My surgeon said in the preop appointment that to expect four to six months out of the saddle.  I think these semi feral horses are going to be really quite feral by the end of that vacation, but hopefully some good friends will help keep them civilized.

Chili has been injured since September anyway with a large hematoma that is slowly going down, but was so large, she actually has stretch marks and butt wrinkles from it.  I am sure she appreciates the time off.

So the 48 hour countdown is on. Wish me luck and I am hoping to come back better than ever in 2019 in the saddle.

Monday, August 20, 2018

What A Pain

I have much to catch up on.  Mostly it's a combination of disappointing shows and frustrating life in general.

However, it does seem more of this is tying together.  After a recent diagnosis with Ehlers-Danlos, I was referred to physical therapy for hip pain.  I dutifully attended PT and learned useful things like how to stand on one foot, which I have never actually been able to accomplish before. 

Unfortunately during one round of physical therapy, something distinctly went crunch that probably shouldn't have been crunchy.  The therapist suggested contacting my provider and asking for imaging.

The good news is that imaging was ordered quickly.  The initial radiographs showed Femoroacetabular Impingment which essentially meant that excess bone had been laid down in the hip socket and was rubbing.  Makes sense to a certain point.  I was having difficult moving my left leg back and it would just be stuck or frozen.

An MRI with contrast was ordered to see the status of the labrum.  I was not impressed with the radiologist who injected lidocaine first which was supposed to numb the area before the contrast was injected.  Unfortunately, he went to down with the contrast as he was teaching a young radiologist the procedure and I don't think he really let the lidocaine do the whole numbing thing.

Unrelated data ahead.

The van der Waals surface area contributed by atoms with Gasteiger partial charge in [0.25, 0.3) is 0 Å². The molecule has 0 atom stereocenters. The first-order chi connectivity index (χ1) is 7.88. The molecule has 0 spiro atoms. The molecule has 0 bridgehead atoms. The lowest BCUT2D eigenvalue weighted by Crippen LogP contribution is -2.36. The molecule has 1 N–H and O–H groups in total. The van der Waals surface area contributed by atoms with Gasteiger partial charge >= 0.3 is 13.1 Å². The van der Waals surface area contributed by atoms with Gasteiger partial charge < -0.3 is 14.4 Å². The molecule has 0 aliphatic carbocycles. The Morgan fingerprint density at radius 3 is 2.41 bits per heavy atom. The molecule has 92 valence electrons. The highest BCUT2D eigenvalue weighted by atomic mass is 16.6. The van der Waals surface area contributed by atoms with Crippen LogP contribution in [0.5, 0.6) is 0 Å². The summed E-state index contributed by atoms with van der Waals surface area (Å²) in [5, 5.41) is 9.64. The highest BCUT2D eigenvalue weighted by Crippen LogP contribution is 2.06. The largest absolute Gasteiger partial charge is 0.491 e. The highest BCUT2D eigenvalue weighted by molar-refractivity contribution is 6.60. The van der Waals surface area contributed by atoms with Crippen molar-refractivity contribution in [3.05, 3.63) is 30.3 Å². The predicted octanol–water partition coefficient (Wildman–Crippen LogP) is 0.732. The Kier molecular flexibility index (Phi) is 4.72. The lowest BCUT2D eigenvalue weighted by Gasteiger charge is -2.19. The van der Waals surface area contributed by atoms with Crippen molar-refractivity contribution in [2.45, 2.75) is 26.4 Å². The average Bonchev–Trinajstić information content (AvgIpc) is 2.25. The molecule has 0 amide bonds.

10/10 don't recommend doing it without some kind of pain block

The office called the next morning and said they were putting in a referral to one particular orthopedic surgeon as he's the only one in network who will touch this surgical case.  The labrum is badly torn, but the Ehlers-Danlos diagnosis complicates surgery.

So now I wait until I actually meet this doctor.

Not really sure what to think or plan.  I want the hip to heal and have a chance of not being in pain, however, five or six months of no riding seem to be a bit much.  I was hoping to go to Sport Horse Nationals in the fall of 2019, but I don't know if turning my horse out to be absolutely feral for six months is the way to accomplish that. 

Anyone else have a similar hip surgery?  It would be nice to be a little less crooked and who knows, it may be the magical key to accurately riding a 20 meter circle. ;) 

Tuesday, May 22, 2018

Another Birthday!

I missed celebrating the Semi Feral Filly's birthday.

OK she's seven years old, but she's still my silly filly.

Enjoy the photos that I took on May 8th, her birthday!

I had just finished bodyclipping her, hence the really pale look, but not too bad for my first real attempt at a proper body clip!